I'm new to Linux. I have 2 Debian Squeeze hosts running. Let's call them SqueezeOne and SqueezeTwo. After logging into SqueezeOne, I ran ssh-keygen and added the resulting public key to my authorized key file:

cat ~/.ssh/id_rsa.pub >> ~/.ssh/authorized_keys

I also added a public key generated by puttygen from my Windows desktop to the same key file.

I can ssh in from my putty just fine without being asked for my password. However, if I type in either of the following commands:

ssh localhost 
ssh One

I get the following error.

The authenticity of host 'localhost (' can't be established.
RSA key fingerprint is 75:56:33:22:c3:da:43:72:11:33:ec:50:f4:d0:dd:c7.
Are you sure you want to continue connecting (yes/no)?
Host key verification failed.

If I go to SqueezeTwo, and try to ssh to SqueezeOne, I receive the same message. On SqueezeTwo, there is a ~/.ssh/known_host file, which I know did not create on my own. However, I am not seeing the same known_hosts file on SqueezeOne.

On SqueezeTwo, I can ssh to localhost and itself with no problem.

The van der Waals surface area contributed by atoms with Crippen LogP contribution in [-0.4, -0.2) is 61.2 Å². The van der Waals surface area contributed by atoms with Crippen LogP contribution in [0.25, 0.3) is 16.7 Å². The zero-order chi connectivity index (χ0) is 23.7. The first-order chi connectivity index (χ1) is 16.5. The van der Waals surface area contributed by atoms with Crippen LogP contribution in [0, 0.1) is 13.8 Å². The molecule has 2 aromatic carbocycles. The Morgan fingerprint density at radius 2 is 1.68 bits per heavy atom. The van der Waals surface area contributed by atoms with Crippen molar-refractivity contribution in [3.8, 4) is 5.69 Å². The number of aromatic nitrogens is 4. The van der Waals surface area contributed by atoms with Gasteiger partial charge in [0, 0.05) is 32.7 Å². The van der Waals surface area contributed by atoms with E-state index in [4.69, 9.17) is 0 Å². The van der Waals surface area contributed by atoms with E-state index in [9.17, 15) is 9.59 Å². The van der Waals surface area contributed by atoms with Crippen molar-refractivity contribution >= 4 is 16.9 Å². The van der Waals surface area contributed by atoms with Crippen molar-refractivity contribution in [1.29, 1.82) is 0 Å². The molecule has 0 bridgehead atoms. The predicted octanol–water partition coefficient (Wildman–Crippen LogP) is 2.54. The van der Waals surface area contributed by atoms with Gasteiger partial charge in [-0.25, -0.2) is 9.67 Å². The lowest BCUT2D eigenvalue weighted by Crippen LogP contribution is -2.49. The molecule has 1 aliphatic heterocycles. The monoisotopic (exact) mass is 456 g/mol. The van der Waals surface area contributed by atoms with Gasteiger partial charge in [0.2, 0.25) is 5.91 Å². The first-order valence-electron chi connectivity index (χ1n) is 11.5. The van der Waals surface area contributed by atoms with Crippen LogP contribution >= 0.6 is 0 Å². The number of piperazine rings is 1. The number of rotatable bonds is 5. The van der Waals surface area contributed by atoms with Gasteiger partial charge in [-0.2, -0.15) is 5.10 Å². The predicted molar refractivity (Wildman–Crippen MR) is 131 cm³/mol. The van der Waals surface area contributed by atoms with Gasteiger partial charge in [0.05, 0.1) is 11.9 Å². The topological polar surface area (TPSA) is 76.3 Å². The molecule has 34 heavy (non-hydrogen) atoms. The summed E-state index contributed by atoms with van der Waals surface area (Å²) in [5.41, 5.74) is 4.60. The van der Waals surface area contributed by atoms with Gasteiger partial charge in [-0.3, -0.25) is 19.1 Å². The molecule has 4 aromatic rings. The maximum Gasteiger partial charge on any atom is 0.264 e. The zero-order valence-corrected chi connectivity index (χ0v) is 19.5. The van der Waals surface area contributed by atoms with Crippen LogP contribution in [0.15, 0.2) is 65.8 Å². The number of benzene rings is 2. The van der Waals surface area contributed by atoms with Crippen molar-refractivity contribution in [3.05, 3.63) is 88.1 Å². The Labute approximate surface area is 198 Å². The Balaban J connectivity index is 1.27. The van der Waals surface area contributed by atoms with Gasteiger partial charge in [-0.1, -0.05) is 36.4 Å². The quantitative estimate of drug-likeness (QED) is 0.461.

What am I doing wrong?

  • I would expect the host key for localhost ( to be different for each host. – jsbillings May 11 '12 at 17:48
  • 1
    obviously i'm a dumb a**. instead of typing yes, i hit enter, which defaults to no. when i type yes, an entry is automatically added to known_hosts. DUUUUUUUUUUUH!!!!!!!!!!! – Bajingan Keparat May 11 '12 at 19:02

Depending on what you are doing, it might be a good idea to not include localhost host key in ~/.ssh/known_hosts. This can be accomplished with the NoHostAuthenticationForLocalhost option, either used on the command line with -o NoHostAuthenticationForLocalhost or by inserting NoHostAuthenticationForLocalhost yes into ~/.ssh/config.

  • That option is meant for people who have shared home directories across multiple servers. – Patrick May 12 '12 at 16:26

A hostkey identifies the machine. The keys in your authorized_keys file identify you. You should always expect to be prompted to accept the hostkey once for each machine you connect to.

If you are ever re-prompted for a machine you've already accepted, it may indicate something as innocuous as re-installing the SSH package, or as sinister as a man-in-the-middle attack.

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